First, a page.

That and the first trimester mega-sleeps go a little way to explaining why it’s taken almost 16 weeks for me to get my arse into gear to write this post. After ignoring the blog for almost 2 years, I’ve really enjoyed reading back over what I was worrying my ever-decreasing mind over as the baby-brain set in week by week, so for no reason other than nostalgia, I’ve decided to give it another shot.

Here goes…

On heat waves and sleep

sleeping baby

Pre-baby, the idea of heat waves sounded, well, pretty ideal if I’m honest. Your boss would decide it was too hot in the office, and would move your meeting to the park, or even better, the pub. Evenings and weekends would be spent in an endless cycle of pub/bbq/ice creams/more beer/more meat/sunshine naps. And those clothes that only really got an outing when I went abroad became my staple wardrobe.

Post-baby, heat waves SUUUCK. Suck. For a start, I AM the boss, and the park is too hot. So is the buggy. And the car. And clothes. And the house. And pretty much everywhere. I spend my days fretting over the weather forecast and checking the temperature in Billy’s room. Despite open windows, black out blinds permanently in place and a massive fan, it his 30’C in there the other day. You know the whoosh of hot air that hits you in the face when you open the oven? It was a lot like that.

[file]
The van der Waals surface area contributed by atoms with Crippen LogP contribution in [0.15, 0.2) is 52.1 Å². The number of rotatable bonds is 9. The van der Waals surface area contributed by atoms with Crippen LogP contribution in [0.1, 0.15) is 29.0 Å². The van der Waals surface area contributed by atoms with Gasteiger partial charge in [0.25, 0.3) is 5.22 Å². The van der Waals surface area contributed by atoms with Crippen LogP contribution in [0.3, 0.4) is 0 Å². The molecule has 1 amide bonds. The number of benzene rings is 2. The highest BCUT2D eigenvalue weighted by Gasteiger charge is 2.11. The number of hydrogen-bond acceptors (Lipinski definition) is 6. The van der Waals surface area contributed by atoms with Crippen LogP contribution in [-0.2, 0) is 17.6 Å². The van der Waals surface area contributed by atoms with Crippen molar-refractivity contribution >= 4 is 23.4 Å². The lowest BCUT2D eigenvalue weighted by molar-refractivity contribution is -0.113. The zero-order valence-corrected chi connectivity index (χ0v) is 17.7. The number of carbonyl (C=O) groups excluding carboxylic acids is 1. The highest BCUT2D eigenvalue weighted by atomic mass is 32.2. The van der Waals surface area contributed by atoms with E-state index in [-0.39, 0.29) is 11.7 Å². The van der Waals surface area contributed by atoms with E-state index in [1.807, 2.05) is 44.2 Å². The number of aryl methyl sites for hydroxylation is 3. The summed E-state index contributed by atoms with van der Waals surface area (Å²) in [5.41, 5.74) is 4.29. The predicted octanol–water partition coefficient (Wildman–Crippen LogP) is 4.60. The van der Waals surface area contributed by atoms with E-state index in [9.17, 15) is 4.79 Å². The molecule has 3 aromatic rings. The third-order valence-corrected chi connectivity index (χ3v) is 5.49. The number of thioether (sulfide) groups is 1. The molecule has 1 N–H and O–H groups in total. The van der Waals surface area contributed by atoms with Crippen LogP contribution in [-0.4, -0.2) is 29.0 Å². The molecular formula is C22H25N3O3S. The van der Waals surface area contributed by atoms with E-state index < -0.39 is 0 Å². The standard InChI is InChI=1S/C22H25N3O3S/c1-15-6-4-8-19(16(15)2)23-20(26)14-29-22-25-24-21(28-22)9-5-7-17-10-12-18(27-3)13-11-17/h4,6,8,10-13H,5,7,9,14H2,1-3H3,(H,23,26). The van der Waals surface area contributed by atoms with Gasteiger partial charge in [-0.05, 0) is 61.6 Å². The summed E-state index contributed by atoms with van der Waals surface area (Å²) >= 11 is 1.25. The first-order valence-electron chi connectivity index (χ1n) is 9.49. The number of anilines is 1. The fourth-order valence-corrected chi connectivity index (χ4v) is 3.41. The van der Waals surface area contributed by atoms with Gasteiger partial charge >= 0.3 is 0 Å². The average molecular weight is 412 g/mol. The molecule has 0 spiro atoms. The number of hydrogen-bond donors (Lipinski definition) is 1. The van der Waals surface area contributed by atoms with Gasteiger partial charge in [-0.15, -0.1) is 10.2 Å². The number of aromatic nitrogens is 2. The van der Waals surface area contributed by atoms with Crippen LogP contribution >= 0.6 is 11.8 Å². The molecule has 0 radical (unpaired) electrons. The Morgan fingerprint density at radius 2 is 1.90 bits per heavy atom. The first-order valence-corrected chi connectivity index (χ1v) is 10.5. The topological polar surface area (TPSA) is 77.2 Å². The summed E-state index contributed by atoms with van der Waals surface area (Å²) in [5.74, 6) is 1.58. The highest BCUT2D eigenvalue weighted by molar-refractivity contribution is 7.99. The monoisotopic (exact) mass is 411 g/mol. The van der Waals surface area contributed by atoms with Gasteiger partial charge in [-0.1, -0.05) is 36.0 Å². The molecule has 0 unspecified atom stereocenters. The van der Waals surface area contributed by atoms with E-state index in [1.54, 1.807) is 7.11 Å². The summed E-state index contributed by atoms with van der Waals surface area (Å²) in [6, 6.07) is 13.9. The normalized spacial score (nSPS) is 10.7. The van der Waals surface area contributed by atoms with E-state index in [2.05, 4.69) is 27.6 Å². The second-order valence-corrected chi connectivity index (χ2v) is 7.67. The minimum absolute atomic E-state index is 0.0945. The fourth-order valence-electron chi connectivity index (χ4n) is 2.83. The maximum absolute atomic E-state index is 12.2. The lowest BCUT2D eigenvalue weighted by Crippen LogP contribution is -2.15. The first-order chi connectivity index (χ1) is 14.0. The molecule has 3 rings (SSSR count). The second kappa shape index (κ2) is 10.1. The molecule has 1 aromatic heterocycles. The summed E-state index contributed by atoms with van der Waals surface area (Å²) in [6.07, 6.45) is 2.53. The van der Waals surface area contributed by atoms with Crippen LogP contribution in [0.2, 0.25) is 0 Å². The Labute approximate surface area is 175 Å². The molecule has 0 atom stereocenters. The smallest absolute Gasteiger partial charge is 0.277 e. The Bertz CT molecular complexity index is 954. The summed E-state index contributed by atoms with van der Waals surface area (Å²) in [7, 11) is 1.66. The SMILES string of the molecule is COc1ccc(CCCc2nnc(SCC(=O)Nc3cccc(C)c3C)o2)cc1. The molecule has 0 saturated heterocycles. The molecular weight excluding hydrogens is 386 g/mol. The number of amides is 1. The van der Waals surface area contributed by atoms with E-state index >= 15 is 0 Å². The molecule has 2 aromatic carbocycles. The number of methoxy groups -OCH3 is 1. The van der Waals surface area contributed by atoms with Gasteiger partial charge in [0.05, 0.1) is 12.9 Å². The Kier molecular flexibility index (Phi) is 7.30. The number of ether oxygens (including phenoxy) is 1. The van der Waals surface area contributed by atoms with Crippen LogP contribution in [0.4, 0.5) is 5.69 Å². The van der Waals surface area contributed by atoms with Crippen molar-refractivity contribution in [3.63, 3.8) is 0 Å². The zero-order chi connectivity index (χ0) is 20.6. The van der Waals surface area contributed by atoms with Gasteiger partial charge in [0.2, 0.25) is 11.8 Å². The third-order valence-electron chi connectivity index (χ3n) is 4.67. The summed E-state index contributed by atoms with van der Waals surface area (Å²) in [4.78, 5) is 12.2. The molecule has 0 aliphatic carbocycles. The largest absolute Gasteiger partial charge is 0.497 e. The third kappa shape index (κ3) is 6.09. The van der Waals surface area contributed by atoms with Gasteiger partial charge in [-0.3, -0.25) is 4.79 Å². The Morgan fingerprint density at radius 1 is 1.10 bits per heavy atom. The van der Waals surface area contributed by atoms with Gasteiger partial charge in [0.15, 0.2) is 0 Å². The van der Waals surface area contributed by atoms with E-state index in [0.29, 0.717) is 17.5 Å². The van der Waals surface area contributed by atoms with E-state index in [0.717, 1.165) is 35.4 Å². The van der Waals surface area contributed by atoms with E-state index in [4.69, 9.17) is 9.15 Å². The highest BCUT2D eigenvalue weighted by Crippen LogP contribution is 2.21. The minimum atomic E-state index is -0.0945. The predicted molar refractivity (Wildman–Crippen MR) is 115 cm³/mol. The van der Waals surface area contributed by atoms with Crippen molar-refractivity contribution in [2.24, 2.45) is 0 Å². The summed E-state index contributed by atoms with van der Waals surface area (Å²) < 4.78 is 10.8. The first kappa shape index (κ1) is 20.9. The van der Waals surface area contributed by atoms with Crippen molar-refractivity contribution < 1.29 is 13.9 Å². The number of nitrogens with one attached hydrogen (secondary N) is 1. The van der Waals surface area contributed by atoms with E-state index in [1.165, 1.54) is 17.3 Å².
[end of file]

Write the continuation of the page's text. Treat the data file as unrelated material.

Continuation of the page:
If I had a Gina Ford baby that sauntered up to bed by himself at 6pm or whatever she suggests, he might be better equipped to deal with the heat. But, although putting him down for naps awake is a work-in-progress, the evening routine usually involves a bath, then milk/story/cuddle in our arms. If I thought the transition of a sleeping babe from my arms to the cot was difficult before, achieving this with an infant stuck to your skin with sweat is a whole new level.